I'm making a big deal out of the Gear's camera because, well, it is a big deal. Of all the smartwatches CNET has covered thus far, no other has an embedded camera. It's usually the domain of headgear. It seems somewhat insane that the Gear even has a camera at all, but there are some logical future uses: scanning bar codes or QR codes in stores, or taking quick visual memos that can be tied to events to remind you later. Every other feature the Gear has so far -- health tracker, notifications, music and media control, voice command, and speakerphone -- can be found elsewhere. The camera is the "new thing." And, in a sense, Gear and Glass have some things in common. Both are trying to introduce cameras into new places, both are positioning themselves as helpful, always-listening devices you can speak to, and both are trying to knit lots of brand-name apps into the wearable experience.
I might find myself wearing the Gear more often than Glass, simply because it feels natural as a watch, and starts to become invisible the moment I slip it on, But that invisibility becomes something a little more threatening with a camera, Snaps aren't the only thing the Gear can take: it can record 15-second video clips, too, And those can be triggered in advance, running silently, Capturing perfect undercover footage from my wrist that doesn't look commuter series case for apple iphone x and xs - pink like bad roller-coaster outtakes isn't easy, but it can be done, And what does that mean?..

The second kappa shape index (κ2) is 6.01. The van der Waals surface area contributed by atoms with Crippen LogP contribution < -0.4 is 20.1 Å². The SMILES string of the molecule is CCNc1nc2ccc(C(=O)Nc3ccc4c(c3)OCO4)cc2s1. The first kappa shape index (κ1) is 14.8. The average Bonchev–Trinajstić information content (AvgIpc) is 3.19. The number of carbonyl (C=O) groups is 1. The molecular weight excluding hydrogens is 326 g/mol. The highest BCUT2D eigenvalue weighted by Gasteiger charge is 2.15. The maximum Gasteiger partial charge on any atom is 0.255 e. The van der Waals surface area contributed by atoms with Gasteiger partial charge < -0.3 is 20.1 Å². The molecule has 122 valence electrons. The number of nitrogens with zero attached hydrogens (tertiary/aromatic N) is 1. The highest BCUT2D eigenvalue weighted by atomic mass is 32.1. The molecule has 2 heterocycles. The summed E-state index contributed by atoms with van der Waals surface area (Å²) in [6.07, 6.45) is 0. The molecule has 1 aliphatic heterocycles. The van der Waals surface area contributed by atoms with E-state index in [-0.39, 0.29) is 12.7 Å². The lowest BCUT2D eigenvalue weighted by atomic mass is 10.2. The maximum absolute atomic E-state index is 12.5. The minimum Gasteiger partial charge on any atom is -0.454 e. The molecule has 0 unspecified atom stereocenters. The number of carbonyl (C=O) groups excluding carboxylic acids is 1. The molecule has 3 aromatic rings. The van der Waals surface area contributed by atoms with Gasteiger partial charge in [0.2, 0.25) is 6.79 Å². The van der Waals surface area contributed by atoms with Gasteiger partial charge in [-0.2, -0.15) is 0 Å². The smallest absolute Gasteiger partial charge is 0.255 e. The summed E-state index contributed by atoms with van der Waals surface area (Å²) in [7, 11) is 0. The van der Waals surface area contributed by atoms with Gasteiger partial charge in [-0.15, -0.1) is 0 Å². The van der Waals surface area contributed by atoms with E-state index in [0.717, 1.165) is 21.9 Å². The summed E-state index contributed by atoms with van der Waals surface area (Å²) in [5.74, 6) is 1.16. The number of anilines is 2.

It means cameras will be everywhere. They already are everywhere. I can sneak a picture on my phone pretty easily. Not so long ago, people found cameras on phones to be surprising and odd. Today watches, tomorrow little clip-ons. I don't like cameras on everything, and I don't like the lack of privacy, but what Gear shows even more than Glass is how easily cameras will slide into the world around us. Maybe this is just the beginning of something commonplace, but right now -- as long as people don't think cameras will be on watches -- it's a recipe for social weirdness.
Read CNET's review of the Samsung Galaxy Gear, How does it feel to strap a camera onto your commuter series case for apple iphone x and xs - pink wrist? The Gear's odd tech proposition feels as voyeuristic as Google Glass..maybe even more so, "Excuse me, I just wanted to ask: did you know I was taking a picture of you with my watch?"This is what I asked a barista at a coffee shop near work, because, moments before, that's exactly what I did, Wearing a black-and-steel Samsung Galaxy Gear on my wrist, I made a few swipes and taps on the screen that captured my subject as he was making me coffee..
Facebook pulls a Twitter, and tries to convince TV networks that people "liking" TV shows on the site is a boon for ratings. The bottom line for Facebook? More ad dollars, of course. And finally, Nokia might have a cool little app up its sleeve, called Storyteller. Thanks for watching, and check out Rumor Has It's YouTube channel. Heard a tech rumor you think we should cover? Leave a comment below; e-mail us; send us a tweet (@karynelevy or @CNETRumorShow); or call and leave us a voice mail at 1-800-750-CNET.